Monitoring WordPress Updates

Introduction

WordPress regularly releases updates with new features and bug fixes. It is advised to update asap, so monitoring your website for new WordPress updates is critical to ensure your website is fully patched against potential attacks. Automatic background updates were introduced in WordPress 3.7 in an effort to promote better security, and to streamline the update experience overall. By default, only minor releases – such as for maintenance and security purposes – and translation file updates are enabled on most sites. In special cases, plugins and themes may be updated.

In WordPress, there are four types of automatic background updates:

  1. Core updates
  2. Plugin updates
  3. Theme updates
  4. Translation file updates

Core Updates

Core updates are subdivided into three types:

  1. Core development updates, known as the “bleeding edge”
  2. Minor core updates, such as maintenance and security releases
  3. Major core release updates

By default, every site has automatic updates enabled for minor core releases and translation files. 

Update Configuration

Automatic updates can be configured using one of two methods: defining constants in wp-config.php, or adding filters using a Plugin.

Configuration via wp-config.php

Using wp-config.php, automatic updates can be disabled completely, and core updates can be disabled or configured based on update type.

Constant to Disable All WordPress Updates

The core developers made a conscious decision to enable automatic updates for minor releases and translation files out of the box. Going forward, this will be one of the best ways to guarantee your site stays up to date and secure and, as such, disabling these updates is strongly discouraged.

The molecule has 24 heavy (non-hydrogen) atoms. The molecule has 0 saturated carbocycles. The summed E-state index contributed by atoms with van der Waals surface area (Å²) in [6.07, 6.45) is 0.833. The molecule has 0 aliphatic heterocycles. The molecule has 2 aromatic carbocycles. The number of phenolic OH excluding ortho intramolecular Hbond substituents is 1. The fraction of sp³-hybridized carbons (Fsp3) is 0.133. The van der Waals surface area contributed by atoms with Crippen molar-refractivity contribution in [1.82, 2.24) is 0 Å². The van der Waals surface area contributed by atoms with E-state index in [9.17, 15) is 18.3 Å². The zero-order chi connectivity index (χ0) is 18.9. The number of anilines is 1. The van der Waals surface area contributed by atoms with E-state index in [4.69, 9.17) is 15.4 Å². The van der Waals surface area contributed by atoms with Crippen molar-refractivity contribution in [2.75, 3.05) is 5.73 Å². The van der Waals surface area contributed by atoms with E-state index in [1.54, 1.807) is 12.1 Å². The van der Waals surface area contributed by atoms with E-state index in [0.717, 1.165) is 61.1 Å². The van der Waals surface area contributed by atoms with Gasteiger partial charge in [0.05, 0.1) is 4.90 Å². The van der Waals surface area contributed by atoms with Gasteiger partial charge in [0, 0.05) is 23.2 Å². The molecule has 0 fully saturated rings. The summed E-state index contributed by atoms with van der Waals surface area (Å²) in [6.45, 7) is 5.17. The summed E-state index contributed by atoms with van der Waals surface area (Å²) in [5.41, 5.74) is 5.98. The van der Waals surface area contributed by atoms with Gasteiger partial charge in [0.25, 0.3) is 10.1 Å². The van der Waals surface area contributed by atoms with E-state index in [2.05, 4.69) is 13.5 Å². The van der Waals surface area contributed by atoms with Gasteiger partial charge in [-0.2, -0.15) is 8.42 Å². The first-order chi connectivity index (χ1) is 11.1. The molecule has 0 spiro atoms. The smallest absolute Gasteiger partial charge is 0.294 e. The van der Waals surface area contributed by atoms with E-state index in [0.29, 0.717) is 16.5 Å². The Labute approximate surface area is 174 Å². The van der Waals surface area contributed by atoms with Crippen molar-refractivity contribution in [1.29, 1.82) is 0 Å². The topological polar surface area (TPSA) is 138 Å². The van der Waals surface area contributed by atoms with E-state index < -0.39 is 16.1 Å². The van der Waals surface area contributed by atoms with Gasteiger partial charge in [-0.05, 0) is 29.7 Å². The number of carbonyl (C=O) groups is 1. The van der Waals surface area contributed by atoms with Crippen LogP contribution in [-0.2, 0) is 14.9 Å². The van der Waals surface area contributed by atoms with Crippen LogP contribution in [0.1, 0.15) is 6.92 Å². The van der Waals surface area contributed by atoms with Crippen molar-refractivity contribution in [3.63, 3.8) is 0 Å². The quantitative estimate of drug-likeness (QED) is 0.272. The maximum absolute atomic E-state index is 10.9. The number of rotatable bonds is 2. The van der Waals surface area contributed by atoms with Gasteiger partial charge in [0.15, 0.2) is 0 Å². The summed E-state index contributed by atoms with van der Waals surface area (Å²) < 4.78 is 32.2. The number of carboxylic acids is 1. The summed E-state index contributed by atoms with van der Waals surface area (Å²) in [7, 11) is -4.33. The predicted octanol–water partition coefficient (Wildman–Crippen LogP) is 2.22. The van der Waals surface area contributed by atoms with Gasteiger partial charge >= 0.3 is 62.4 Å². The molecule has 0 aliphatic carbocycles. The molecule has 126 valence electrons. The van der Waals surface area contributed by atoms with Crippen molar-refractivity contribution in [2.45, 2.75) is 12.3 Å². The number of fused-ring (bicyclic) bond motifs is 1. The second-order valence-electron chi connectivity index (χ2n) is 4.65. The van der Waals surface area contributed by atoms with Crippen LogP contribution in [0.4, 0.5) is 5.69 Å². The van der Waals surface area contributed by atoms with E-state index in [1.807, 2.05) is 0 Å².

To completely disable all types of automatic updates, core or otherwise, add the following to your wp-config.php file:

Constant to Configure Core WordPress Updates

To enable automatic updates for major releases or development purposes, the place to start is with the WP_AUTO_UPDATE_CORE constant. Defining this constant one of three ways allows you to blanket-enable, or blanket-disable several types of core updates at once.

WP_AUTO_UPDATE_CORE can be defined with one of three values, each producing a different behavior:

  • Value of true – Development, minor, and major updates are all enabled
  • Value of false – Development, minor, and major updates are all disabled
  • Value of 'minor' – Minor updates are enabled, development, and major updates are disabled